Drug targets are like fashion items. When a trendsetter proves one is worth spending money on, a lot of followers pile in. That’s no knock on drug developers, necessarily: When a new target shows some promise, it’s good to have lots of researchers with different ideas and approaches trying to find a drug to hit it. In the last few years, many of those researchers from the academic and industry camps who traditionally wouldn’t work together are joining forces.
Enter drug giant GlaxoSmithKline (NYSE: GSK), which has tried various schemes to make its research groups more biotech-like, including the spin-out of an immunology team into a separate biotech company. That company, Tempero Pharmaceuticals of Cambridge, MA, has teamed up with two academic labs to go after one of the most intriguing targets in immune disease, the IL-17 pathway, and a paper they published recently has caught the eyes of their peers.
First some background about IL-17, short for interleukin 17. Companies such as Novartis, Amgen, and Eli Lilly are developing monoclonal antibodies against IL-17 or related targets to treat psoriasis, rheumatoid arthritis, and other diseases in which the patient’s immune system turns against his or her own body. IL-17 is a small protein that plays key roles in bringing the body’s immune ammunition to bear against invaders. But at times the immune system misfires and produces too much IL-17, driving many autoimmune diseases. IL-17’s main source is a cell, discovered less than a decade ago, called T helper 17 or Th17.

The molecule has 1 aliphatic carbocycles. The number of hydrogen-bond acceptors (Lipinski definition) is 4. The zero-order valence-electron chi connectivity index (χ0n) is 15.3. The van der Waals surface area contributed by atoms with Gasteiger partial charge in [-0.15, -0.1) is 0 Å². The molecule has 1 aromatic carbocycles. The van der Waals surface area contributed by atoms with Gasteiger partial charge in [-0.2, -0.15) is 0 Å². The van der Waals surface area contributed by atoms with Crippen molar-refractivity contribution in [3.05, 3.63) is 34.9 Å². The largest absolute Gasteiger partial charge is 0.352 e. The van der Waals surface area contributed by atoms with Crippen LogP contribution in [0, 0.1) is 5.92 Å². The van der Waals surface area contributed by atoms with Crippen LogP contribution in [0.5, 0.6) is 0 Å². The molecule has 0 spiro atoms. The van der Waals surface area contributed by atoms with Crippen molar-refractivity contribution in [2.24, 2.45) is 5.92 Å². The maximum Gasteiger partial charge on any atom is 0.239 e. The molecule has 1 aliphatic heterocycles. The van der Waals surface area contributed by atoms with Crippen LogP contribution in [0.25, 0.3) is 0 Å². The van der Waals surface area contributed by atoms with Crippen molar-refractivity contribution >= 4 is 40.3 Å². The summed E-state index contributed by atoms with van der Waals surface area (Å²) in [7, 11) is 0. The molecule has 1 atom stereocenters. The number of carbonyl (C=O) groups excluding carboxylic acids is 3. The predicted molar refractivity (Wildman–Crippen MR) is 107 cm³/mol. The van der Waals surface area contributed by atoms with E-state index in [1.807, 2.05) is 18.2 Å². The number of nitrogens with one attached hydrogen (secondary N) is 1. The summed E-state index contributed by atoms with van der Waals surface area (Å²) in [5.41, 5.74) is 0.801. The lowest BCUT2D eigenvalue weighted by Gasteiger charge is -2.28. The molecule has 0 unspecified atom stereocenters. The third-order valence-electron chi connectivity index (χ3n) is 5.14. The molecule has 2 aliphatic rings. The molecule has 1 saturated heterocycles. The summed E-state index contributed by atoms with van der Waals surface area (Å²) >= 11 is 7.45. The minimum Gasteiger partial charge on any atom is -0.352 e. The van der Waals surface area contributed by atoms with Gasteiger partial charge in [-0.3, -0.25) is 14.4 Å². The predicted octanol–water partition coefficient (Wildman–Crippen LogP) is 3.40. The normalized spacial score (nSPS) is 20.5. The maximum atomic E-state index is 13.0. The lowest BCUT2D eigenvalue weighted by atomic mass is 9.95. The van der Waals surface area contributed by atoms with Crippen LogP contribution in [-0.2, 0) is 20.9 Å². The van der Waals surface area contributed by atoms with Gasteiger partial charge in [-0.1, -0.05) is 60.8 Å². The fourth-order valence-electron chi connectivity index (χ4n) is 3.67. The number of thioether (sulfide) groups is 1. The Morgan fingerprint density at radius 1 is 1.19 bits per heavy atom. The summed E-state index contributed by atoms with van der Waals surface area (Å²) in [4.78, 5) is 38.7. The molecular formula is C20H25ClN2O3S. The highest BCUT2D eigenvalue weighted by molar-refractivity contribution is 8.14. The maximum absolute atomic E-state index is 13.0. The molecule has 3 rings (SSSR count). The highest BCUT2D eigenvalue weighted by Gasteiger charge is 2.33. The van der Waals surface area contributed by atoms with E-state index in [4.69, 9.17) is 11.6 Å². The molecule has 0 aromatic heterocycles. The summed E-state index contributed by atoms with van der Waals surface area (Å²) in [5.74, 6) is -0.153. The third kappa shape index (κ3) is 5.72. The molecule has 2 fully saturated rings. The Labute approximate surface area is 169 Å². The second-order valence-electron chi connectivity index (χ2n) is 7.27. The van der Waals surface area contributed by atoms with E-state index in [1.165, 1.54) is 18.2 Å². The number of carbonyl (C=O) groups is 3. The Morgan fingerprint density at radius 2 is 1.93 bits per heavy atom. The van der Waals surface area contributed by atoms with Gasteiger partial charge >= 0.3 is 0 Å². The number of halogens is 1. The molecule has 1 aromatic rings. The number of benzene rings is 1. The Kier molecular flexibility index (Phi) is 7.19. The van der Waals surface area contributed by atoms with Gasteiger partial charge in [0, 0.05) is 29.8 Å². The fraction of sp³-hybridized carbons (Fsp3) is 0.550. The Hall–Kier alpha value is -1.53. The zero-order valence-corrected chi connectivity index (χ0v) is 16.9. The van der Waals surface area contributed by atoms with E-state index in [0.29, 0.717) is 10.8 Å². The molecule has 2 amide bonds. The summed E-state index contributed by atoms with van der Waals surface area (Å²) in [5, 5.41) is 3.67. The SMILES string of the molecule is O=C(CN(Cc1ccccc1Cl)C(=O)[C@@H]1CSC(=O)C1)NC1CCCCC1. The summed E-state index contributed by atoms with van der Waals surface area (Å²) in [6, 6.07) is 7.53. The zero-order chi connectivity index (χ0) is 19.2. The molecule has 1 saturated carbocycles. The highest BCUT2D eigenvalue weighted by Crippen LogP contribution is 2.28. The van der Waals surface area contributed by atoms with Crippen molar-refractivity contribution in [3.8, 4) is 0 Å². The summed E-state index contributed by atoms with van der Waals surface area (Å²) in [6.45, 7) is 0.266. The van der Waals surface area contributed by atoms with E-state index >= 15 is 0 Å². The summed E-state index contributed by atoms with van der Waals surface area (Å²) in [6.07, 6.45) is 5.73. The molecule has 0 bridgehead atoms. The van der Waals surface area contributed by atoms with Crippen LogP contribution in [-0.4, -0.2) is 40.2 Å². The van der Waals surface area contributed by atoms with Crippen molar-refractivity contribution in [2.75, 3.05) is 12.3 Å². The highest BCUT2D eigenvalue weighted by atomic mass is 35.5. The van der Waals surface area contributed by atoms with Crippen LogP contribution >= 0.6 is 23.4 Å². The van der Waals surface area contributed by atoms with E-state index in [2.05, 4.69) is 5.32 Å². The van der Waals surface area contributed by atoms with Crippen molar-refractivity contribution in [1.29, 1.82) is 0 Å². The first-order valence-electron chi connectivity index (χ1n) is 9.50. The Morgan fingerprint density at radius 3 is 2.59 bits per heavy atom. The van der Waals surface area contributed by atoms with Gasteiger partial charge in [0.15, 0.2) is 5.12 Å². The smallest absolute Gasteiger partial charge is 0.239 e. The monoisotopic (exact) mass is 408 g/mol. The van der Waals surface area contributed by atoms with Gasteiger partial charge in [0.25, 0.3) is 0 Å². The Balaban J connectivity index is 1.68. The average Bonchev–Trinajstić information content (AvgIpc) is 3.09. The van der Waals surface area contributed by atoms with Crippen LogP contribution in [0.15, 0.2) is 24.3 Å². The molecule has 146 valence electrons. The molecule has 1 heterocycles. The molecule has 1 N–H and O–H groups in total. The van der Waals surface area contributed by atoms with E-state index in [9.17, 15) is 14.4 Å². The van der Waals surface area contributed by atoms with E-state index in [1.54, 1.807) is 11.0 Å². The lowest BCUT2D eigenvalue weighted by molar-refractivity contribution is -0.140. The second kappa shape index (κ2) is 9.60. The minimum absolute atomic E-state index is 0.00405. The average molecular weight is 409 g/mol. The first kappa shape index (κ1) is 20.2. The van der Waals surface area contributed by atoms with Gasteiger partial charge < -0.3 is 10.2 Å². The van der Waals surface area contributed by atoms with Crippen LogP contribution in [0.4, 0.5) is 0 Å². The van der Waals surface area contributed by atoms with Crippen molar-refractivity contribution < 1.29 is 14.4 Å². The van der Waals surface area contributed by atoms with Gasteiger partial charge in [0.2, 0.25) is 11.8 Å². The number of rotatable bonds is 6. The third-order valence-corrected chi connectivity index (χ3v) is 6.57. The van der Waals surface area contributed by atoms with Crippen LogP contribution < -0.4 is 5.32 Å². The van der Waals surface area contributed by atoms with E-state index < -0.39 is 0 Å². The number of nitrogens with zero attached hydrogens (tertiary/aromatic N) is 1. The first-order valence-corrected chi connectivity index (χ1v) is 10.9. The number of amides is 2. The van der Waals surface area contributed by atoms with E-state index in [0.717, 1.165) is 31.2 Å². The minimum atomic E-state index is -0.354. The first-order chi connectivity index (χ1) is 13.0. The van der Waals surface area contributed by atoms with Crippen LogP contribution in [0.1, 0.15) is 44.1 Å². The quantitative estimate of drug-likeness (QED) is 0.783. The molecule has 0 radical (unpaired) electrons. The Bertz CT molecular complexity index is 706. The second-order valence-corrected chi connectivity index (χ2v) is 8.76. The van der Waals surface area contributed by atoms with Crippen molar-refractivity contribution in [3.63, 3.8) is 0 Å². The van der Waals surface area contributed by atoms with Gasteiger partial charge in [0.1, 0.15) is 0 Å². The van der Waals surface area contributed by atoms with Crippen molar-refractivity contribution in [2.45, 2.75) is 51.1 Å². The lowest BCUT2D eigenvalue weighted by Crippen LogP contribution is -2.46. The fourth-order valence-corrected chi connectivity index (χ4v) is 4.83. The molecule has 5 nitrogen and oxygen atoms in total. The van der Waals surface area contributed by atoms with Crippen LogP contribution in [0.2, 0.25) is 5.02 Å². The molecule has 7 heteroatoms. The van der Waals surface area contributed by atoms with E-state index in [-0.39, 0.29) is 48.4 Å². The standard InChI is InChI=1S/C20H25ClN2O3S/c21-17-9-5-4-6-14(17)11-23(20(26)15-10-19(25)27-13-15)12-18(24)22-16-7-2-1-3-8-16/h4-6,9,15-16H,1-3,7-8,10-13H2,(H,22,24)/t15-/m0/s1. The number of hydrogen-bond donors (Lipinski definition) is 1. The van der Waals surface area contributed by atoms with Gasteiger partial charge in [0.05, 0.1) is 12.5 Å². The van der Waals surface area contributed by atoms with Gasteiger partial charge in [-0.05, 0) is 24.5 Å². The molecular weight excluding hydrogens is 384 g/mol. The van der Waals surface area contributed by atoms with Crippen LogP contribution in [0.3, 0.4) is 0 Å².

The discovery of Th17, and the attention devoted to it, has opened up potentially a new way to attack IL-17-mediated autoimmune disease: go after the master switches that control Th17’s development. Toggling those switches off would block IL-17 production and possibly a host of other mischievous effects the cell produces, which in turn could lead to therapies effective against multiple autoimmune disorders.
Tempero, which is majority-owned by GSK, and two academic labs teamed up in a series of studies published recently in the journal Immunity to describe how a protein known in shorthand as RORγT (“ROR gamma T”) is critical to Th17’s development. Combining T cell biology, genomic analysis, and massive drug libraries from GSK, the group also found three compounds that could provide a rough model for future treatments for autoimmune diseases.
By targeting RORγT instead of targeting IL-17 directly, these small molecules “blocked the ability of Th17 to create IL-17,” said Alex Marson of the University of California, San Francisco, a coauthor of the Immunity paper. “We also found they improved outcomes in a mouse model of multiple sclerosis. They are blocking the pathogenic function of Th17 cells.”
Marson’s lab collaborated with Vijay Kuchroo of Harvard Medical School and scientists at Tempero, which Kuchroo helped found in 2009. The study caught the eye of Daniel Cua of Merck Research Laboratories in Palo Alto, CA, whose work helped bring Th17 cells to light. In an accompanying review in Immunity, Cua and his Merck colleague Jacob Lee lauded the study’s reach and “potential clinical value.”
“What distinguishes this study from others is the combined use of a large-scale pharmaceutical discovery platform with innovative genome-side analysis of RORγt target genes in Th17 cells,” wrote Cua and Lee.
That’s a recipe an academic-only group would be hard-pressed to follow, and it’s a measure of … Next Page »